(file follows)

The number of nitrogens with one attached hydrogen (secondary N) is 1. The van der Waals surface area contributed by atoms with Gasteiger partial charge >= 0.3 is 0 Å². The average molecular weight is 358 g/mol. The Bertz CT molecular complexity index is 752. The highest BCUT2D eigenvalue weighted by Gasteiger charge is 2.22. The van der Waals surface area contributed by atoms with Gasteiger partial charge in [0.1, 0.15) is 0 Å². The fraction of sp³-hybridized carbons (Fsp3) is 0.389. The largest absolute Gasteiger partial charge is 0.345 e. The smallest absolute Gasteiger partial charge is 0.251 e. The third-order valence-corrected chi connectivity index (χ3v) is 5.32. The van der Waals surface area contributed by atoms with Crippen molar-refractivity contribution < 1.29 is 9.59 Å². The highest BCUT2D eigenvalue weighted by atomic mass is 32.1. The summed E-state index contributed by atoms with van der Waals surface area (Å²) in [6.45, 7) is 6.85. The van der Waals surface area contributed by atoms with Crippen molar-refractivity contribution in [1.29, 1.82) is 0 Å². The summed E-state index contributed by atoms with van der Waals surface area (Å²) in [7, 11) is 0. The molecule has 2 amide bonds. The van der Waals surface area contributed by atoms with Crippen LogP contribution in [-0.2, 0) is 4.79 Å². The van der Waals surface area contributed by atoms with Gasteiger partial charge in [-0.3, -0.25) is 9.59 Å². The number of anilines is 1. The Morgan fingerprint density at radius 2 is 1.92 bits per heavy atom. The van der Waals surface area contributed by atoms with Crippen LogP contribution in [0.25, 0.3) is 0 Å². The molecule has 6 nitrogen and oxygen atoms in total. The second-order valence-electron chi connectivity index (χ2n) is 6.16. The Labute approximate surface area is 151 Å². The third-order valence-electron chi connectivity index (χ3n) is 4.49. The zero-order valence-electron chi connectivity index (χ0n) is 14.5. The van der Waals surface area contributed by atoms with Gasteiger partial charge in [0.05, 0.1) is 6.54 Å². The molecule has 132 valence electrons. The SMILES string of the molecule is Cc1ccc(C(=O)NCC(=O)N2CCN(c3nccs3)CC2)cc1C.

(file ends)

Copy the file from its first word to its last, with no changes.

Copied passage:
The number of nitrogens with one attached hydrogen (secondary N) is 1. The van der Waals surface area contributed by atoms with Gasteiger partial charge >= 0.3 is 0 Å². The average molecular weight is 358 g/mol. The Bertz CT molecular complexity index is 752. The highest BCUT2D eigenvalue weighted by Gasteiger charge is 2.22. The van der Waals surface area contributed by atoms with Gasteiger partial charge in [0.1, 0.15) is 0 Å². The fraction of sp³-hybridized carbons (Fsp3) is 0.389. The largest absolute Gasteiger partial charge is 0.345 e. The smallest absolute Gasteiger partial charge is 0.251 e. The third-order valence-corrected chi connectivity index (χ3v) is 5.32. The van der Waals surface area contributed by atoms with Crippen molar-refractivity contribution < 1.29 is 9.59 Å². The highest BCUT2D eigenvalue weighted by atomic mass is 32.1. The summed E-state index contributed by atoms with van der Waals surface area (Å²) in [6.45, 7) is 6.85. The van der Waals surface area contributed by atoms with Crippen molar-refractivity contribution in [1.29, 1.82) is 0 Å². The summed E-state index contributed by atoms with van der Waals surface area (Å²) in [7, 11) is 0. The molecule has 2 amide bonds. The van der Waals surface area contributed by atoms with Crippen LogP contribution in [-0.2, 0) is 4.79 Å². The van der Waals surface area contributed by atoms with Gasteiger partial charge in [-0.3, -0.25) is 9.59 Å². The number of anilines is 1. The Morgan fingerprint density at radius 2 is 1.92 bits per heavy atom. The van der Waals surface area contributed by atoms with Crippen LogP contribution in [0.25, 0.3) is 0 Å². The molecule has 6 nitrogen and oxygen atoms in total. The second-order valence-electron chi connectivity index (χ2n) is 6.16. The Labute approximate surface area is 151 Å². The third-order valence-electron chi connectivity index (χ3n) is 4.49. The zero-order valence-electron chi connectivity index (χ0n) is 14.5. The van der Waals surface area contributed by atoms with Gasteiger partial charge in [0.05, 0.1) is 6.54 Å². The molecule has 132 valence electrons. The SMILES string of the molecule is Cc1ccc(C(=O)NCC(=O)N2CCN(c3nccs3)CC2)cc1C.